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Enhanced Model Predictive Control (eMPC) Strategy for Automated Glucose Control
- Lee, Joon Bok, Dassau, Eyal, Gondhalekar, Ravi, Seborg, Dale E., Pinsker, Jordan E., Doyle, Francis J.
- Industrial & Engineering Chemistry Research 2016 v.55 no.46 pp. 11857-11868
- algorithms, blood glucose, chemistry, clinical trials, engineering, glucose, glycemic control, hyperglycemia, hypoglycemia, insulin, insulin resistance, models, pancreas, people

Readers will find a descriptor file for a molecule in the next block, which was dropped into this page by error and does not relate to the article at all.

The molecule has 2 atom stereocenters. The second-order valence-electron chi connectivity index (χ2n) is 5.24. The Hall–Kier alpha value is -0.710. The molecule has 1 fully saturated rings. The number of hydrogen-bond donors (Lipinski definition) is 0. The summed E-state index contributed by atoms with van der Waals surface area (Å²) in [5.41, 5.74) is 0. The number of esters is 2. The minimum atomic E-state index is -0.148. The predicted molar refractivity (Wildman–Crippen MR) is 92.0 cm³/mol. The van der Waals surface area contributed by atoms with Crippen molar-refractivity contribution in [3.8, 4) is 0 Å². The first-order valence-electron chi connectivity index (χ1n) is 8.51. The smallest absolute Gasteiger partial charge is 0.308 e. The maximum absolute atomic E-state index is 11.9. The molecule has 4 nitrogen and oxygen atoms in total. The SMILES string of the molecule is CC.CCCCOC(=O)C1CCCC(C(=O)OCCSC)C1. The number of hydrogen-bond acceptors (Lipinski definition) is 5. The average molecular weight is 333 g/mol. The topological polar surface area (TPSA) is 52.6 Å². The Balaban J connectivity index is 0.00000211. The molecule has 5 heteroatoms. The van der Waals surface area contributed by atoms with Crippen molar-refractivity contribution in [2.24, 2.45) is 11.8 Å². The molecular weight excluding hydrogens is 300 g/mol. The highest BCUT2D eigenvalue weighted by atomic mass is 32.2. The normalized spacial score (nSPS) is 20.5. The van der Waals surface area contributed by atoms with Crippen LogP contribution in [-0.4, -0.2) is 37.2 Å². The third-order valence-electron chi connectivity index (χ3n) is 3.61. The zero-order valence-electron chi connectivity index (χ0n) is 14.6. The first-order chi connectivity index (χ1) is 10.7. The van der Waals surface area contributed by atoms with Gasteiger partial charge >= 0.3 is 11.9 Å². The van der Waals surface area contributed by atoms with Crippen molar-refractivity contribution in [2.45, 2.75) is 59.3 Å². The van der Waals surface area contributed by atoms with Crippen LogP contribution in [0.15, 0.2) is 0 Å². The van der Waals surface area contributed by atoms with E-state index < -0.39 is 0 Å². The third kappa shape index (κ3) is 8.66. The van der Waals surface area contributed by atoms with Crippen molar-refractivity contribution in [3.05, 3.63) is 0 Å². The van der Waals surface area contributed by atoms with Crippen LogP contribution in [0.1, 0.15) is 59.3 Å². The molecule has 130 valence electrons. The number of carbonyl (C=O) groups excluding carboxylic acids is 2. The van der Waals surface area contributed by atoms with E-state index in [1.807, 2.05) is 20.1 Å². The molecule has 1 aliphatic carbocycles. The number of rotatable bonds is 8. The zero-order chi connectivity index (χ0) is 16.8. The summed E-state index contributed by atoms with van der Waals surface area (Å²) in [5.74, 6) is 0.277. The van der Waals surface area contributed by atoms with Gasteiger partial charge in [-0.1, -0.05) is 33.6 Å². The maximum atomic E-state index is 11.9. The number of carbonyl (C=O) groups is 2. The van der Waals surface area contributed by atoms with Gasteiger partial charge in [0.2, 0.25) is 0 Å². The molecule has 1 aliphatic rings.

- Development of an effective artificial pancreas (AP) controller to deliver insulin autonomously to people with type 1 diabetes mellitus is a difficult task. In this paper, three enhancements to a clinically validated AP model predictive controller (MPC) are proposed that address major challenges facing automated blood glucose control and are then evaluated by both in silico tests and clinical trials. First, the core model of insulin–blood glucose dynamics utilized in the MPC is expanded with a medically inspired personalization scheme to improve controller responses in the face of inter- and intraindividual variations in insulin sensitivity. Next, the asymmetric nature of the short-term consequences of hypoglycemia versus hyperglycemia is incorporated in an asymmetric weighting of the MPC cost function. Finally, an enhanced dynamic insulin-on-board algorithm is proposed to minimize the likelihood of controller-induced hypoglycemia following a rapid rise of blood glucose due to rescue carbohydrate load with accompanying insulin suspension. Each advancement is evaluated separately and in unison through in silico trials based on a new clinical protocol, which incorporates induced hyper- and hypoglycemia to test robustness. The advancements are also evaluated in an advisory mode (simulated) testing of clinical data. The combination of the three proposed advancements show statistically significantly improved performance over the nonpersonalized controller without any enhancements across all metrics, displaying increased time in the 70–180 mg/dL safe glycemic range (76.9% versus 68.8%) and the 80–140 mg/dL euglycemic range (48.1% versus 44.5%), without a statistically significant increase in instances of hypoglycemia. The proposed advancements provide safe control action for AP applications, personalizing and improving controller performance without the need for extensive model identification processes.